Well, I’d been dragging my feet over this one. After I broke up with him, Robert (whose name isn’t really Robert, I just gave him the courtesy of changing his name) got married to a woman who might as well be my doppelganger in nearly every way including age, ethnicity, occupation—even living in my old neighborhood and being members of the same long-running food coop. They now live in a near-mansion with their son and a live-in au pair. While I’m happy for him and can give him the occasional “like” on FaceBook, I just didn’t need to see him if you know what I mean.
It was down to the wire and with Eating Wildly coming out next week, I finally met Robert a few days ago at a local cafe. After a few catching up niceties, I basically just flat-out told him that he appeared in the book, mainly as the reason for why I started foraging in earnest as an adult, and the moments where as a woman with abandonment issues, these issues got triggered when we were together, especially at a certain dance. “But didn’t I dance the first dance with you?” he asked. “Yes…” I hesitated, thinking it would sound impolite and certainly impolite now, when the dance was a million years ago, to bring up the fact that he left me on my own at a party to dance with other women.
Luckily, he didn’t seem upset about being written about, especially when he learned that I’d omitted identifying details, and he had forgotten that we’d had a conversation like this after I’d written about him for an early essay that was the seed of the idea for Eating Wildly. Mostly he seemed to want to impress upon me that he’d been really supportive when we’d been together. “You mean about work?” I asked. “About work and other parts of your life,” he said. “You were going through a really hard time.” Mostly, I remembered that he had a kind of Sheryl-Sandberg-Lean-In-attitude when giving advice, and tried to change the subject.
It was while he was talking about his wife being fluent in Mandarin that he looked at me and asked, “Do you speak Chinese? I guess I should know this.”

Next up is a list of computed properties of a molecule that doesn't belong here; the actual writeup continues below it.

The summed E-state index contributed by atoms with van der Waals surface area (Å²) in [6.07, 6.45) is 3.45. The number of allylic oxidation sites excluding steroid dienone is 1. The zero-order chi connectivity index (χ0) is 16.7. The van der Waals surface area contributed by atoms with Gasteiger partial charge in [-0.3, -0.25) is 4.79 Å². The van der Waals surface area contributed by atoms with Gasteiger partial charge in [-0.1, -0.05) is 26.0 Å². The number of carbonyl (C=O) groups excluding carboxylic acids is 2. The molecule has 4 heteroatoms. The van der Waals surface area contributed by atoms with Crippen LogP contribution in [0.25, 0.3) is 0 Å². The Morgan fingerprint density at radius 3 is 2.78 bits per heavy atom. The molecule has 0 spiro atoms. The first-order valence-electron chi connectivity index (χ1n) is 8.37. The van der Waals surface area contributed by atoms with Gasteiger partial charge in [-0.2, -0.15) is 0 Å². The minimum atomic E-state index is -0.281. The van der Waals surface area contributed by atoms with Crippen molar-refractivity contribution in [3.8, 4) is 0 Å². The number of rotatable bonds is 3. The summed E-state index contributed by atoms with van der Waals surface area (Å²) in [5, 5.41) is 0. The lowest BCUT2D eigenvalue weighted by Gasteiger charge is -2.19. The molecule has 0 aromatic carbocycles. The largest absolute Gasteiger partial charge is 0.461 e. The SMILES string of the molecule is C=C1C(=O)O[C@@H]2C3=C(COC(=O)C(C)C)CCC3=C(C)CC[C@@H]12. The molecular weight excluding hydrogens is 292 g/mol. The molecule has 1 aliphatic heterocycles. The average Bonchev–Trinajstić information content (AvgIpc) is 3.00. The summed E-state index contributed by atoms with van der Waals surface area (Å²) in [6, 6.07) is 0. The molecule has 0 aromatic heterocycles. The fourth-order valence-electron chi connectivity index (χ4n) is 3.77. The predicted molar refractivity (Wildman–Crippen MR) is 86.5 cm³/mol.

I was flabbergasted. I’d been with Robert a year and had dreamed of marrying him. He’d met my family on numerous occasions. He didn’t know what languages I spoke? “Um, my family is Cantonese,” I said.
After that conversation, I left the cafe feeling lighter, happier. If I hadn’t gone through that break-up, I never would have found myself immersed in nature and learning how to forage for my own food, a valuable skill I now teach to my daughter.
And, I learned that my younger, pre-foraging self had been right about that relationship all along.
What I’m most grateful for this week is not only the wonderful things that have been happening with Eating Wildly—including interviews with local media, NPR, and this amazing food think tank adding it to their Summer Reading List—but also, the difficult work that needs to be done when writing in this rewarding, yet at times thorny genre. Taking the high road by doing all the work necessary to be compassionate towards others, both in writing as well as in life, is not only the right thing to do, it also provides hidden lessons once you’re ready to learn them.
My Top Three Pieces of Advice to Memoir Writers
#3 Try to write about your subjects as compassionately and humanely as possible. The page is revealing of all character’s flaws, including our own.
#2 Write your manuscript before showing the work to anyone in your personal life. Only impartial parties, like a trusted editor or reader (or your workshop group), should be reading your work before it’s finished. Try to keep those thoughts of “What will ______ and _____ think?” at bay until the writing work is done.
#1 Always inform your subjects that you’ve written about them, before the work gets published. Do this keeping in mind the kind of relationship you have and exactly how much leverage they have over your work. Mothers have all sorts of rights that others just haven’t earned, as far as I’m concerned. Partners, spouses, and children too.
Btw, last night, my mother texted me that she had received her copies and was reading the book. I guess I’ll find out soon what she thinks.